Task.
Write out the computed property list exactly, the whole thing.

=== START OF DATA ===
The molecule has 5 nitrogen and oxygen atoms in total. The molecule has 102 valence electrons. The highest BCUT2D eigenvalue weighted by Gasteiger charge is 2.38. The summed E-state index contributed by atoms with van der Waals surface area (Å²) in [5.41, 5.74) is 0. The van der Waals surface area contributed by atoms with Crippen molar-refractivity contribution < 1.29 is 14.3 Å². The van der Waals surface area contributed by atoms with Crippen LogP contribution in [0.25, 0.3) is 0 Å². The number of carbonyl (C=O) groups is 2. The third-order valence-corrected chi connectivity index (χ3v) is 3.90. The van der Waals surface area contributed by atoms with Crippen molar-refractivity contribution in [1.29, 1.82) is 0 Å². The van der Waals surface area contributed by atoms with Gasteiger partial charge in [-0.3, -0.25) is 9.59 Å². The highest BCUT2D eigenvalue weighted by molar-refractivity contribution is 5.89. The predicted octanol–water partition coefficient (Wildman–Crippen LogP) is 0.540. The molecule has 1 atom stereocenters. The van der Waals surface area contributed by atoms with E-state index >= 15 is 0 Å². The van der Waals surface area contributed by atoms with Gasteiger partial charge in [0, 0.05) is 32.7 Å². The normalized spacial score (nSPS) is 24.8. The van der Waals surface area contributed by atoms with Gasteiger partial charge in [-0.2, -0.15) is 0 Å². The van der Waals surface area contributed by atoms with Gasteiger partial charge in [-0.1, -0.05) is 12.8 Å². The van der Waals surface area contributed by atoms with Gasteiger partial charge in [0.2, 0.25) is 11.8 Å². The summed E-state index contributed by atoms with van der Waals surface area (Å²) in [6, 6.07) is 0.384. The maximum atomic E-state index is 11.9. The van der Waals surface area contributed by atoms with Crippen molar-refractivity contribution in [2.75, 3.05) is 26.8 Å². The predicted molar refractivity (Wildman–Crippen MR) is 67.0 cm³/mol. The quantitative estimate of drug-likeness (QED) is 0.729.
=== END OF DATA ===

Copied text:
The molecule has 5 nitrogen and oxygen atoms in total. The molecule has 102 valence electrons. The highest BCUT2D eigenvalue weighted by Gasteiger charge is 2.38. The summed E-state index contributed by atoms with van der Waals surface area (Å²) in [5.41, 5.74) is 0. The van der Waals surface area contributed by atoms with Crippen molar-refractivity contribution < 1.29 is 14.3 Å². The van der Waals surface area contributed by atoms with Crippen LogP contribution in [0.25, 0.3) is 0 Å². The number of carbonyl (C=O) groups is 2. The third-order valence-corrected chi connectivity index (χ3v) is 3.90. The van der Waals surface area contributed by atoms with Crippen molar-refractivity contribution in [1.29, 1.82) is 0 Å². The van der Waals surface area contributed by atoms with Gasteiger partial charge in [-0.3, -0.25) is 9.59 Å². The highest BCUT2D eigenvalue weighted by molar-refractivity contribution is 5.89. The predicted octanol–water partition coefficient (Wildman–Crippen LogP) is 0.540. The molecule has 1 atom stereocenters. The van der Waals surface area contributed by atoms with E-state index >= 15 is 0 Å². The van der Waals surface area contributed by atoms with Gasteiger partial charge in [0, 0.05) is 32.7 Å². The normalized spacial score (nSPS) is 24.8. The van der Waals surface area contributed by atoms with Gasteiger partial charge in [-0.2, -0.15) is 0 Å². The van der Waals surface area contributed by atoms with Gasteiger partial charge in [-0.1, -0.05) is 12.8 Å². The van der Waals surface area contributed by atoms with Gasteiger partial charge in [0.2, 0.25) is 11.8 Å². The summed E-state index contributed by atoms with van der Waals surface area (Å²) in [6, 6.07) is 0.384. The maximum atomic E-state index is 11.9. The van der Waals surface area contributed by atoms with Crippen molar-refractivity contribution in [2.75, 3.05) is 26.8 Å². The predicted molar refractivity (Wildman–Crippen MR) is 67.0 cm³/mol. The quantitative estimate of drug-likeness (QED) is 0.729.